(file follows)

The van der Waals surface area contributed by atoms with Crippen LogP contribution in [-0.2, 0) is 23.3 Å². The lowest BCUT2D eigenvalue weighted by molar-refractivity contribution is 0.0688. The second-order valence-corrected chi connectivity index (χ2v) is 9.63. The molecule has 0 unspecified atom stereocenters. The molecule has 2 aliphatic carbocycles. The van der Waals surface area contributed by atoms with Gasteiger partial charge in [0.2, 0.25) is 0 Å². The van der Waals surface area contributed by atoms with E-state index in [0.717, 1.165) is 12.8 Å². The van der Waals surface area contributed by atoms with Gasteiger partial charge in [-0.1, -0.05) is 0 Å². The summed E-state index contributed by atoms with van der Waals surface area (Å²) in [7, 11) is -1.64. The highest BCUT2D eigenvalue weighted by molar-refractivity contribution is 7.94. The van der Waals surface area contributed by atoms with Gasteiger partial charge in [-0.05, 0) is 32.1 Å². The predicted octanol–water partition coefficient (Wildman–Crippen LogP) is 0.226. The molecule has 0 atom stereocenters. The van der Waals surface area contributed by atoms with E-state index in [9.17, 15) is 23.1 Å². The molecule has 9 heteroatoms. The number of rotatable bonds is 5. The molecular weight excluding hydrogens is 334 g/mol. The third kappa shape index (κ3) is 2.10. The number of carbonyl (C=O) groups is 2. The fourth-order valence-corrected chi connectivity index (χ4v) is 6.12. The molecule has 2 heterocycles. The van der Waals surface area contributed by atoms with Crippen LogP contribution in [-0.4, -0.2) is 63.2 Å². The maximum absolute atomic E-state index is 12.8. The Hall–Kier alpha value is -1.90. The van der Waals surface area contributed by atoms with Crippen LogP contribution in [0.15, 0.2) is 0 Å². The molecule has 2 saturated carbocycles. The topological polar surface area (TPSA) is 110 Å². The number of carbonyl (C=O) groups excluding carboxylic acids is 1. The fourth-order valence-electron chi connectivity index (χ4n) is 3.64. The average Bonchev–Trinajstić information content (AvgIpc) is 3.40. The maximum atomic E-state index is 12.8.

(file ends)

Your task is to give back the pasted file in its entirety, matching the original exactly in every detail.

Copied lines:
The van der Waals surface area contributed by atoms with Crippen LogP contribution in [-0.2, 0) is 23.3 Å². The lowest BCUT2D eigenvalue weighted by molar-refractivity contribution is 0.0688. The second-order valence-corrected chi connectivity index (χ2v) is 9.63. The molecule has 0 unspecified atom stereocenters. The molecule has 2 aliphatic carbocycles. The van der Waals surface area contributed by atoms with Gasteiger partial charge in [0.2, 0.25) is 0 Å². The van der Waals surface area contributed by atoms with E-state index in [0.717, 1.165) is 12.8 Å². The van der Waals surface area contributed by atoms with Gasteiger partial charge in [-0.1, -0.05) is 0 Å². The summed E-state index contributed by atoms with van der Waals surface area (Å²) in [7, 11) is -1.64. The highest BCUT2D eigenvalue weighted by molar-refractivity contribution is 7.94. The van der Waals surface area contributed by atoms with Gasteiger partial charge in [-0.05, 0) is 32.1 Å². The predicted octanol–water partition coefficient (Wildman–Crippen LogP) is 0.226. The molecule has 0 atom stereocenters. The van der Waals surface area contributed by atoms with E-state index in [9.17, 15) is 23.1 Å². The molecule has 9 heteroatoms. The number of rotatable bonds is 5. The molecular weight excluding hydrogens is 334 g/mol. The third kappa shape index (κ3) is 2.10. The number of carbonyl (C=O) groups is 2. The fourth-order valence-corrected chi connectivity index (χ4v) is 6.12. The molecule has 2 heterocycles. The van der Waals surface area contributed by atoms with Crippen LogP contribution in [-0.4, -0.2) is 63.2 Å². The maximum absolute atomic E-state index is 12.8. The Hall–Kier alpha value is -1.90. The van der Waals surface area contributed by atoms with Crippen LogP contribution in [0.15, 0.2) is 0 Å². The molecule has 2 saturated carbocycles. The topological polar surface area (TPSA) is 110 Å². The number of carbonyl (C=O) groups excluding carboxylic acids is 1. The fourth-order valence-electron chi connectivity index (χ4n) is 3.64. The average Bonchev–Trinajstić information content (AvgIpc) is 3.40. The maximum atomic E-state index is 12.8.